Low-fat dairy products and egg alternatives: Reduced fat dairy products offer much of the flavor of their full-fat counterparts, but with less cholesterol. Try shifting from high-fat dairy products to 1% milk, 2% cheese, and low-fat Greek yogurt. Many people enjoy non-dairy “milks,” such as almond or soy milk, just as much (or more) than regular milk! I was pleasantly surprised to find that unsweetened almond milk with vanilla is quite good.
Eggs are a great source of protein, but limit how many yolks you consume and replace some with egg whites.
Beans and peas: These high-fiber, high-protein legumes make excellent meat substitutes and go well in salads, chili, stuffed potatoes, dips, and spreads. Eat five servings per week—try different types like edamame (soybeans), black-eyed peas, lentils, and navy, pinto, black, white, butter, garbanzo, or kidney beans.
Whole grains: According to WebMD.com, “Eating more whole grains is an easy way to add a layer of 'health insurance' to your life. Whole grains are packed with nutrients, including protein, fiber, B vitamins, antioxidants, and trace minerals (iron, zinc, copper, and magnesium). A diet rich in whole grains has been shown to reduce the risk of heart disease, type 2 diabetes, obesity, and some forms of cancer. Whole-grain diets also improve bowel health by helping to maintain regular bowel movements and promote growth of healthy bacteria in the colon." Examples include: oatmeal (the steel-cut type is recommended); brown rice; oat bran; non-microwave popcorn; whole rye; wild rice; buckwheat; 100% whole wheat flour; and whole grain corn.
Low-salt nuts rich in omega-3s: Most nuts have traces of omega-3s, but the highest amounts are present in walnuts, almonds, Brazil nuts, flaxseed, and butternuts. Eat about 2 ounces per day (a small handful). Nuts are high in calories, so to avoid gaining weight, replace foods high in saturated fat with nuts. For example, instead of using cheese, meat, or croutons in your salad, add a handful of walnuts or almonds.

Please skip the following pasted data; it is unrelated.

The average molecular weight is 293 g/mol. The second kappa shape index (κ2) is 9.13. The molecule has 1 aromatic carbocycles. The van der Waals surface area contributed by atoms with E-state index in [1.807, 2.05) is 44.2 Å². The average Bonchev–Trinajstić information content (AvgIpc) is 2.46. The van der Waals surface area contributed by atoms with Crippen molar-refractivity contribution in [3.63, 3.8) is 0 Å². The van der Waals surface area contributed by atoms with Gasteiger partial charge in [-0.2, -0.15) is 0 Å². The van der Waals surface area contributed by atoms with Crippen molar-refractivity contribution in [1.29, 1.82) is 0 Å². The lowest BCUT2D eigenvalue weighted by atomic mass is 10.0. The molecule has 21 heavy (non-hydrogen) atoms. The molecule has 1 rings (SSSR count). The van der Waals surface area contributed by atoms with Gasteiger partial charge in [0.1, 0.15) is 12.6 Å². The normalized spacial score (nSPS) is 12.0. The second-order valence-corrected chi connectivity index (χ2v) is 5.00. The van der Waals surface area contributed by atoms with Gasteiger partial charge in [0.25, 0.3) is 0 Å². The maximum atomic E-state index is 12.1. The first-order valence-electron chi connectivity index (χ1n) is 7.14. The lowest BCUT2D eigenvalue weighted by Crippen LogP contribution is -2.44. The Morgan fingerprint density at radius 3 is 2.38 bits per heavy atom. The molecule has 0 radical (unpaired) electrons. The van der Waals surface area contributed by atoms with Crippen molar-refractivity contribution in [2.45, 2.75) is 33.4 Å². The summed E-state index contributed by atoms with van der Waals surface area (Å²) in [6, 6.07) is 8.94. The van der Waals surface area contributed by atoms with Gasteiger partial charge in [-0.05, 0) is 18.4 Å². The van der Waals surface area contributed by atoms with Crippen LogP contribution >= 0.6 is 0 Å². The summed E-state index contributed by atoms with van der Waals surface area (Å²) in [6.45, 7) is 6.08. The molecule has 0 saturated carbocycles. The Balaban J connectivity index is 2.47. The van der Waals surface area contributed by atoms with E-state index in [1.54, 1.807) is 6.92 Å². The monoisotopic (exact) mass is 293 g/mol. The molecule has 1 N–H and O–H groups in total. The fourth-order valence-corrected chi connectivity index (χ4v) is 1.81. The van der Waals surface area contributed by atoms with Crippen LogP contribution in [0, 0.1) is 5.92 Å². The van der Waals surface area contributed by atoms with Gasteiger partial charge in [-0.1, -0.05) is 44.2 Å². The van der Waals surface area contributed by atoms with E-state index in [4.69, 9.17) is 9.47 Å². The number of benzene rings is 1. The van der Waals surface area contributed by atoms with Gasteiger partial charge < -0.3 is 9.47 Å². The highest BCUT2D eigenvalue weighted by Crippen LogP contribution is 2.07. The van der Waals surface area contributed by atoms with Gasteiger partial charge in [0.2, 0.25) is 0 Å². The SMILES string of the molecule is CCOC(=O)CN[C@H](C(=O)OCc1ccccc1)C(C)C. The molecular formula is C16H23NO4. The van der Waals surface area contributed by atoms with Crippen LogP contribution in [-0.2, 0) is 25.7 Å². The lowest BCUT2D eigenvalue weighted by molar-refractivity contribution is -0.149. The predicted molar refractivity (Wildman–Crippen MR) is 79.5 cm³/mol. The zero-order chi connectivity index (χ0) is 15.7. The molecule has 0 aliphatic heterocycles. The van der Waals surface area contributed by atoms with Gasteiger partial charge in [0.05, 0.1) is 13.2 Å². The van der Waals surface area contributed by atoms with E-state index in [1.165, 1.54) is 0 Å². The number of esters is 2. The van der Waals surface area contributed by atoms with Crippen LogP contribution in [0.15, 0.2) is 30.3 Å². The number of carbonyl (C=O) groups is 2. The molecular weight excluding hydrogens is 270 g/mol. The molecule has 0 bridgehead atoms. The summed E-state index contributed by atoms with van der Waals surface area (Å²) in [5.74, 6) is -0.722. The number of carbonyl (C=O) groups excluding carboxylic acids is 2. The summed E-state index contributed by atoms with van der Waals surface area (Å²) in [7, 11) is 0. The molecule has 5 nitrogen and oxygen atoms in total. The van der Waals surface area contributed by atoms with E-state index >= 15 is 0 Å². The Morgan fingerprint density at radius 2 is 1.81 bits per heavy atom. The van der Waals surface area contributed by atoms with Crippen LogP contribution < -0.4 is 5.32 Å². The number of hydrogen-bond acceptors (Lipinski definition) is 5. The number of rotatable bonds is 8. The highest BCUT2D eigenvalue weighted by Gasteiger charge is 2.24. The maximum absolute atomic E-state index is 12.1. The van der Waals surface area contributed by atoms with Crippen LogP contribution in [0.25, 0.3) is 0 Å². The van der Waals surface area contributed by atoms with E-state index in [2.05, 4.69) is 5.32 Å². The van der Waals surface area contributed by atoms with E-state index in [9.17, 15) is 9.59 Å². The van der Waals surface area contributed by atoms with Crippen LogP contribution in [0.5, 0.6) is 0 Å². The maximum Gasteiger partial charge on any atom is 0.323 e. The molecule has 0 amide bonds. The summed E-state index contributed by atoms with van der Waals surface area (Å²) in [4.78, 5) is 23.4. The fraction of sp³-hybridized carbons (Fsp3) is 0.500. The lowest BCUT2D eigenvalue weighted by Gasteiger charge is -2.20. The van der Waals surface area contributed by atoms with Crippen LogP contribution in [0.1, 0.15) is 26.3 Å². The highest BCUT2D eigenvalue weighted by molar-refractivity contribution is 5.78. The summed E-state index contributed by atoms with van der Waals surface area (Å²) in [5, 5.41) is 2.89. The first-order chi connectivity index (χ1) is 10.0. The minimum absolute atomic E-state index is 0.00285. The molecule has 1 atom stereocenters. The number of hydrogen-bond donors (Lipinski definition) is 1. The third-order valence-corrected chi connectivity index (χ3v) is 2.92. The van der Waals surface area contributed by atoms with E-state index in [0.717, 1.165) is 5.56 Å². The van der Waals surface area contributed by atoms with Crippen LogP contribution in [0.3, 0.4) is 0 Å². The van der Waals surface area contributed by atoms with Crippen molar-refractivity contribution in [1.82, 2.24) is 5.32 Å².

Omega-3-rich butters and margarines: Some margarines and butters contain high amounts of saturated and trans fats, so always read your labels! Consumer Reports recommends Land O’Lakes with Canola Oil, Smart Balance (our choice), and I Can’t Believe It’s Not Butter (light spread) to help raise good HDL levels. Generally, avoid using regular butter or most margarines.
Soluble high-fiber fruits and vegetables: Recommended by the Food and Drug Administration, soluble fiber not only keeps your digestive system working well, but it also been scientifically proven to reduce LDL blood cholesterol, raise HDL levels, and lower triglycerides. Fiber loves LDL, and studies have shown that it absorbs fat in the gut and controls inflammation. Good high-fiber fruits and vegetables include apples, plums, bananas, pears, prunes, avocados (high in monounsaturated fats and niacin, but also in calories), tomatoes, whole grain corn, spinach, barley, eggplant, okra, purple grapes, apricots, butternut squash, cantaloupe, peaches, sweet potatoes, papaya, pineapple, tangerines, yellow peppers, yellow raisins, strawberries, and citrus fruits such as oranges (avoid grapefruit if you are taking medications that negatively interact with it). If you are serious about lowering your cholesterol naturally, shoot for 4-5 servings of fruits and vegetables daily, and watch out for the calorie-laden and high-cholesterol dressings on many salads! Ideally, the more vegetables and fruits you eat and the less dairy and meat products, the higher your chances of successfully lowering your bad cholesterol.